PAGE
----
From the Sky - Part XVIII

I cried after Gio cut down the honey locust, because that signaled the death of my childhood. I cried again after the jet engine fell on his house.

And sometimes I cry because of my mother and the callous way she vanished from my life. Oh, I've tried to forbid myself from crying over her, but there are times she still gets the better of me.

So except for these and a few other rare occasions I've managed to keep from crying over the years. I used to worry that the tears I'd bottled up lay deep within my heart, waiting to erupt and drown me. I was right, as it turns out, but more about that in a little bit. Now isn't the time.

I do know that most folks aren't like me when it comes to crying. I also know people at the other extreme as well, people who can blubber at will. My friend Tessa, she's like that. She cries when she sees pictures of stray cats in SPCA commercials. She cries when she sees that poor old woman on Mulberry Street, the one who pushes a grocery cart full of cans to the scrapyard a couple times a week. She cries when a contestant loses on one of those idiot television talent shows. She even cried once when the strap of her purse broke. We were at the counter in the Burger Shack when it happened, and she immediately burst into tears. Everyone behind the counter stopped working and watched as Tessa held her broken purse tightly to her chest and sobbed. Tears poured down her cheeks.

"Who gave it to you?" I asked. I was certain it was a precious gift from her husband or perhaps her parents.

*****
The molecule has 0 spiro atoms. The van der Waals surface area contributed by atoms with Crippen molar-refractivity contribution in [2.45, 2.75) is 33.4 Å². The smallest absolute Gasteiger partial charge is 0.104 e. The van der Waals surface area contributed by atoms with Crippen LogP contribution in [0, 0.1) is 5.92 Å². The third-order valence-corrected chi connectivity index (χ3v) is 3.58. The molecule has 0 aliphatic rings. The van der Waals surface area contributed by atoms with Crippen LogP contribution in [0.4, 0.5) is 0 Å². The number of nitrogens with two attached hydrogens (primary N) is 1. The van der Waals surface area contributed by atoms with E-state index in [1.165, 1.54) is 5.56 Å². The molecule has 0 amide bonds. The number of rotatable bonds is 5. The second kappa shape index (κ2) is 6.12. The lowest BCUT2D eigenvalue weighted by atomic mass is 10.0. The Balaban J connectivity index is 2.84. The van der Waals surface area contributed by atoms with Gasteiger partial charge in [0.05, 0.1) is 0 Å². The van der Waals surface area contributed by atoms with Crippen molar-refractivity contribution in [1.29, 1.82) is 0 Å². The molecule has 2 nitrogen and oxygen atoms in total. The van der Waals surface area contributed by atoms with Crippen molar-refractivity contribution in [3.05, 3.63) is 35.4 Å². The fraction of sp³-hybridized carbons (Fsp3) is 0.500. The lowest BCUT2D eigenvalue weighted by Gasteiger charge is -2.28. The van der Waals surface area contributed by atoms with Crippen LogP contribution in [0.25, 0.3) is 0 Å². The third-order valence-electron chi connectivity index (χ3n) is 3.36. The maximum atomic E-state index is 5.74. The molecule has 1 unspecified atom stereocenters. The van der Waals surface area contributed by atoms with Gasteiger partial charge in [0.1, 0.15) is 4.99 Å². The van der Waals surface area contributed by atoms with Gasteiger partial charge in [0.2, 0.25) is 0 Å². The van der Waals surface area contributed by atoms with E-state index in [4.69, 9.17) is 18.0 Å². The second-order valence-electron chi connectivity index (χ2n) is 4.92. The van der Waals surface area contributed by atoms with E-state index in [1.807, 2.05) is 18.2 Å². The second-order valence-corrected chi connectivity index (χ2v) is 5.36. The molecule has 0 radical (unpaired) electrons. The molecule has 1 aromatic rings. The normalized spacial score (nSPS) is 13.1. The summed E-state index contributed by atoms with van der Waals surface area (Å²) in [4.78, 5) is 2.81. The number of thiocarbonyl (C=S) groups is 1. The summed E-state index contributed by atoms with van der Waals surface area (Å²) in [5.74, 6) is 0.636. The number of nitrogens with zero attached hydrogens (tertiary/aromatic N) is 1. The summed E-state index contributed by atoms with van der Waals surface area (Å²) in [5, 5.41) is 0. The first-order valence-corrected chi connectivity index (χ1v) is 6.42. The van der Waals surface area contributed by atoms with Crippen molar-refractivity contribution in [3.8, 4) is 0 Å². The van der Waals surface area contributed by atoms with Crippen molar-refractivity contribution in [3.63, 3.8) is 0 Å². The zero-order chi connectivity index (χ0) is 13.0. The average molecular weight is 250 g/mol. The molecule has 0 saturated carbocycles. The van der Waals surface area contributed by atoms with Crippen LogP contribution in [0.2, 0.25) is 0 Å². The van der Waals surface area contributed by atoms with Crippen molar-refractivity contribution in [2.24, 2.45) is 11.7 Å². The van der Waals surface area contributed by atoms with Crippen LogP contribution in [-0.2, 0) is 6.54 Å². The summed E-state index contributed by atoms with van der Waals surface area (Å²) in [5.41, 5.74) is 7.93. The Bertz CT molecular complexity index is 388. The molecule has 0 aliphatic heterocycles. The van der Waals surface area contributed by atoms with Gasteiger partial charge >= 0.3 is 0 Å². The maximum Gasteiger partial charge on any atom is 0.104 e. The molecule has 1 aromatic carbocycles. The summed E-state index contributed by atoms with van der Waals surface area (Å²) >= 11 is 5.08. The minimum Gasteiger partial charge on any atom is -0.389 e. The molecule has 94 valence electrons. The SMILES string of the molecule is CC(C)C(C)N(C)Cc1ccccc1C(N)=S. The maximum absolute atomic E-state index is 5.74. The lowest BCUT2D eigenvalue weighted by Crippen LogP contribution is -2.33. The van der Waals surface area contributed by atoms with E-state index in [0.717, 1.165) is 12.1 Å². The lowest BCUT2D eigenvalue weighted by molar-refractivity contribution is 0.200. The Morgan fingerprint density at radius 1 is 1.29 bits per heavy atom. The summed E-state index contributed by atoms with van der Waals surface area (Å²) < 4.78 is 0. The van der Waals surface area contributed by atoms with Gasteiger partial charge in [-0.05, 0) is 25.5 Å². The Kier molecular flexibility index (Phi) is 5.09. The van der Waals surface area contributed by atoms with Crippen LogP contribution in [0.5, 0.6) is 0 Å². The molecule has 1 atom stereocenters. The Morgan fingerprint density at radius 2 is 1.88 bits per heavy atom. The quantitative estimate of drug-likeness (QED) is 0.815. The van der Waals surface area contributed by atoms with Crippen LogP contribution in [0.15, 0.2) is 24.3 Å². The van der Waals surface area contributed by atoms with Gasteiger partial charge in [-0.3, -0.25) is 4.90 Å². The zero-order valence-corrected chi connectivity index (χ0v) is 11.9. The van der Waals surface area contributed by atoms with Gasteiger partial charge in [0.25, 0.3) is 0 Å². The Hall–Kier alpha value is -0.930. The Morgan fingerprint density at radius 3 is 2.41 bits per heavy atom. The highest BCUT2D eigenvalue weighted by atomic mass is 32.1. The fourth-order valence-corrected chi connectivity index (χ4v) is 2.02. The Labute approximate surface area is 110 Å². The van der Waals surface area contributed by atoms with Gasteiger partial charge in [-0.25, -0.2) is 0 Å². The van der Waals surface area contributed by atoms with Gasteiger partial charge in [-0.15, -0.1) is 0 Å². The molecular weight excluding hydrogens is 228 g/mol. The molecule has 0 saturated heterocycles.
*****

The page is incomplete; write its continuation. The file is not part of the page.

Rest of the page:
"I bought it at the mall," she sobbed. "But it's my favorite!"

It was a six dollar bargain store purse. Who cries over such things?

"Your shoes have scuff marks," I said. "Are you going on suicide watch?"

"My shoes? What's wrong with my shoes?" she gasped, fresh tears bursting from the corners of her eyes. She took them off and plopped them carelessly up on the stainless steel counter for inspection, knocking an order of onion rings from a waiting serving tray. The little bits of deep-fried heaven scattered all across the counter, and a pair of them escaped over the edge and fell to the floor.

A miserable-looking man wearing a dirty red baseball cap was at the counter next to me. "Hey," he yelled to the manager who was already headed, full steam, towards the counter, "If that's my Bonzo Burger Meal she just destroyed, I want another order of rings. Don't scoop those up and try to slip them back in the box. They're contaminated now. God knows where this idiot's feet have been. What if she was tramping through the gutter? We'll all get the cholera. You better sterilize this counter. And I want my onion rings for free, too!"

I was tempted to make him the second fellow I assaulted in the Burger Shack.

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